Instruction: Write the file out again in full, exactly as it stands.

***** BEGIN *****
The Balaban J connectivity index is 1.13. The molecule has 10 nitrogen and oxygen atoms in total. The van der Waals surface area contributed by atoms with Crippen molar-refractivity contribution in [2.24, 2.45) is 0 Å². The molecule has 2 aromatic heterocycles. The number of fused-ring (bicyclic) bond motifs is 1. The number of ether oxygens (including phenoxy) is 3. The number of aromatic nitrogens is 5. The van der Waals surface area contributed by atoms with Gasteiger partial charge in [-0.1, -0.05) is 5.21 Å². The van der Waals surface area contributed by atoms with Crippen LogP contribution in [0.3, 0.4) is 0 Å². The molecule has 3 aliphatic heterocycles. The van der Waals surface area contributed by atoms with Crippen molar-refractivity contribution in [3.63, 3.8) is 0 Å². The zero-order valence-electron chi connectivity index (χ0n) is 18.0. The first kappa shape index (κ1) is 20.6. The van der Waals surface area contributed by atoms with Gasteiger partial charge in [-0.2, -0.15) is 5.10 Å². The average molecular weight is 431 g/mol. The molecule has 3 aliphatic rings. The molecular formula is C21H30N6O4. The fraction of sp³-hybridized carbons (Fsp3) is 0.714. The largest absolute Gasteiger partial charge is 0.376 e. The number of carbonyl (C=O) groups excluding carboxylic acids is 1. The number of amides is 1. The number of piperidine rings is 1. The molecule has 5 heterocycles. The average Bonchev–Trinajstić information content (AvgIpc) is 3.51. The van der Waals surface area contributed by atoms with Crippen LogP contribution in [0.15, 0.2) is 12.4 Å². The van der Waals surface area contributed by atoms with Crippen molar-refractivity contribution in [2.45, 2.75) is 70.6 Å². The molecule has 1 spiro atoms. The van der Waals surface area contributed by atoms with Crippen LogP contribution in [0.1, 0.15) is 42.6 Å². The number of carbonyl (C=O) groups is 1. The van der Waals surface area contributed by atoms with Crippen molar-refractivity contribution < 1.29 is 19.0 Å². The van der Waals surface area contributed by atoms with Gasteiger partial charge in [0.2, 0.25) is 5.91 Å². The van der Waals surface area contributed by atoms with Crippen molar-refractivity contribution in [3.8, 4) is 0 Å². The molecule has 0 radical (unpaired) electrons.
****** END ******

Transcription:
The Balaban J connectivity index is 1.13. The molecule has 10 nitrogen and oxygen atoms in total. The van der Waals surface area contributed by atoms with Crippen molar-refractivity contribution in [2.24, 2.45) is 0 Å². The molecule has 2 aromatic heterocycles. The number of fused-ring (bicyclic) bond motifs is 1. The number of ether oxygens (including phenoxy) is 3. The number of aromatic nitrogens is 5. The van der Waals surface area contributed by atoms with Gasteiger partial charge in [-0.1, -0.05) is 5.21 Å². The van der Waals surface area contributed by atoms with Crippen LogP contribution in [0.3, 0.4) is 0 Å². The molecule has 3 aliphatic heterocycles. The van der Waals surface area contributed by atoms with Crippen molar-refractivity contribution in [3.63, 3.8) is 0 Å². The zero-order valence-electron chi connectivity index (χ0n) is 18.0. The first kappa shape index (κ1) is 20.6. The van der Waals surface area contributed by atoms with Gasteiger partial charge in [-0.2, -0.15) is 5.10 Å². The average molecular weight is 431 g/mol. The molecule has 3 aliphatic rings. The molecular formula is C21H30N6O4. The fraction of sp³-hybridized carbons (Fsp3) is 0.714. The largest absolute Gasteiger partial charge is 0.376 e. The number of carbonyl (C=O) groups excluding carboxylic acids is 1. The number of amides is 1. The number of piperidine rings is 1. The molecule has 5 heterocycles. The average Bonchev–Trinajstić information content (AvgIpc) is 3.51. The van der Waals surface area contributed by atoms with Crippen LogP contribution in [0.15, 0.2) is 12.4 Å². The van der Waals surface area contributed by atoms with Crippen molar-refractivity contribution in [2.45, 2.75) is 70.6 Å². The molecule has 1 spiro atoms. The van der Waals surface area contributed by atoms with Crippen LogP contribution in [0.1, 0.15) is 42.6 Å². The number of carbonyl (C=O) groups is 1. The van der Waals surface area contributed by atoms with Crippen molar-refractivity contribution < 1.29 is 19.0 Å². The van der Waals surface area contributed by atoms with Gasteiger partial charge in [0.2, 0.25) is 5.91 Å². The van der Waals surface area contributed by atoms with Crippen molar-refractivity contribution in [3.8, 4) is 0 Å². The molecule has 0 radical (unpaired) electrons.